Origins Of the Breed IV: Eclipse II

Author: Jana Nemeckova, published: 11th January 2017

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When choosing Eclipse II for the fourth part of this series, we kind of skipped over. From Whalebone's sons, Waverley was followed by Camel, and we should probably start with the first successor of Camel, which was Toxophilite. But Orlando's son Eclipse was the second colt, who was exported to the United States and started a sireline no less successful than Bonnie Scotland's. And moreover, the line of Bramble, Ben Brush and Broomstick, who are the descendants of Bonnie Scotland, are so easily mistakable with the line of Black Toney, Blue Larkspur, Broker's Tip and Balladier, who are descendants of Eclipse, that it's not a bad idea to solve this problem right now and once for all.

Bonnie Scotland and Eclipse II were contemporaries, born in 1853 and 1855, respectively, and both sirelines influenced each other. Bonnie Scotland's grandson Ben Brush became the damsire of Black Toney - but long before it, Eclipse's son Alarm became the third sire of Ben Brush himself. A similar situation repeated several times:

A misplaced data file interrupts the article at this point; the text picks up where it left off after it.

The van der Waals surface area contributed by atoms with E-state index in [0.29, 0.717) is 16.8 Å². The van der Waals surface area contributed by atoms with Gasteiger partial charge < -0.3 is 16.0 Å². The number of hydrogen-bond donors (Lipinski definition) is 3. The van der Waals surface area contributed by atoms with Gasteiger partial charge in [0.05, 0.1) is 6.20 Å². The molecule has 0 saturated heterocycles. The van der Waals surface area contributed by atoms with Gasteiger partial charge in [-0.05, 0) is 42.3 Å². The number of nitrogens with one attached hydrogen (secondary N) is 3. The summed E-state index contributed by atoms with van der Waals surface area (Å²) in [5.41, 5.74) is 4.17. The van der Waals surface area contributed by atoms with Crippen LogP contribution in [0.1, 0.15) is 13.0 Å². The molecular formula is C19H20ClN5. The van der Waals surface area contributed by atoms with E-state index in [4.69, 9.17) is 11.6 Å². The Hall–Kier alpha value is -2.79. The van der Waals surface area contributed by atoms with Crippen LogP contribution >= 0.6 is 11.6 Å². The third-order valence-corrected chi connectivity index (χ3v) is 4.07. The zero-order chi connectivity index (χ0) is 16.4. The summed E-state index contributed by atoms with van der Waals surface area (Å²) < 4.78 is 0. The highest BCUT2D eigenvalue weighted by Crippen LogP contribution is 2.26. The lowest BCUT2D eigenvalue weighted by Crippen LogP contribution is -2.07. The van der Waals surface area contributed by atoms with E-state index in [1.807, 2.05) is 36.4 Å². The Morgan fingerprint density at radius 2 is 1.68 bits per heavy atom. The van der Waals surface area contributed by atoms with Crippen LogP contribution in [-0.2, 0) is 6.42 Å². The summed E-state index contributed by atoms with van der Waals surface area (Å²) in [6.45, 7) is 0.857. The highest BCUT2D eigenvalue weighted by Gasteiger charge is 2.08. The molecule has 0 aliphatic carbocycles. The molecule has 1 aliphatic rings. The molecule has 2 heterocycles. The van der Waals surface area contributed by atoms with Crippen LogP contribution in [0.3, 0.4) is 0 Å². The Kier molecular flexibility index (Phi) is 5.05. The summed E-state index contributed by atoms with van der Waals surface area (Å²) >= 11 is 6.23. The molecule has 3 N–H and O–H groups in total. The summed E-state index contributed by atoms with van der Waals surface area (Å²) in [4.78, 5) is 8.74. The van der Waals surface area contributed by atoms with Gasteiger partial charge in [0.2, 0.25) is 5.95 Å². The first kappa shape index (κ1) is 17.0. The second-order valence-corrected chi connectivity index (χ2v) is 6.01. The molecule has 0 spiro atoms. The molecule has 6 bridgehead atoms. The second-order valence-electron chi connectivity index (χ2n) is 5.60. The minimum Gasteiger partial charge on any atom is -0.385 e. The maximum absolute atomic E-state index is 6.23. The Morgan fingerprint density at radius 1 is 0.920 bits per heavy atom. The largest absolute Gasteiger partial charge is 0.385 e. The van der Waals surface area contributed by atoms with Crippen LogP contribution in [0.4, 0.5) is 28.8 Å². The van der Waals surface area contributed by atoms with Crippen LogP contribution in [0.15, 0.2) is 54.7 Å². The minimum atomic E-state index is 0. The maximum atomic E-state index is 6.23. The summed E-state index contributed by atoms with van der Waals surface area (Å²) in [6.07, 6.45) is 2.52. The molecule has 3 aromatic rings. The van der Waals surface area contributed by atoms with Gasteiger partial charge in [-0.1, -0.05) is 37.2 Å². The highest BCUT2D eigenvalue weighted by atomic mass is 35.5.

Bonnie ScotlandEclipse IIEclipse IIBonnie Scotland
Ben BrushBlack ToneyAlarmBen Brush
BroomstickBuntingWhisk Broom
EquipoiseHimyarAriel
EquestrianDominoSweep
Market Wise Upset
Whisk BroomDouble JayJohn P. Grier
SweepRoyal NoteDisguiseJohn P. Grier
ArielSunrise FlightWhiskaway
Peter PanWildair
Bostonian
Diavolo
Halcyon

However, Eclipse's line lasted much longer. Maybe not in years, but Balladier's sons Double Jay and Spy Song kept the line in the top form for many years when Bonnie Scotland's line was already in agony. For more details, you can check the timelines of the U.S. lines, or solely the timeline of Eclipse II's line. The last major stallions of the Eclipse's line were active until the 1990s.

This is just the brief introduction. Like in case of the previous parts, we weren't able to complete the text part yet, but the scheme was ready for publication.

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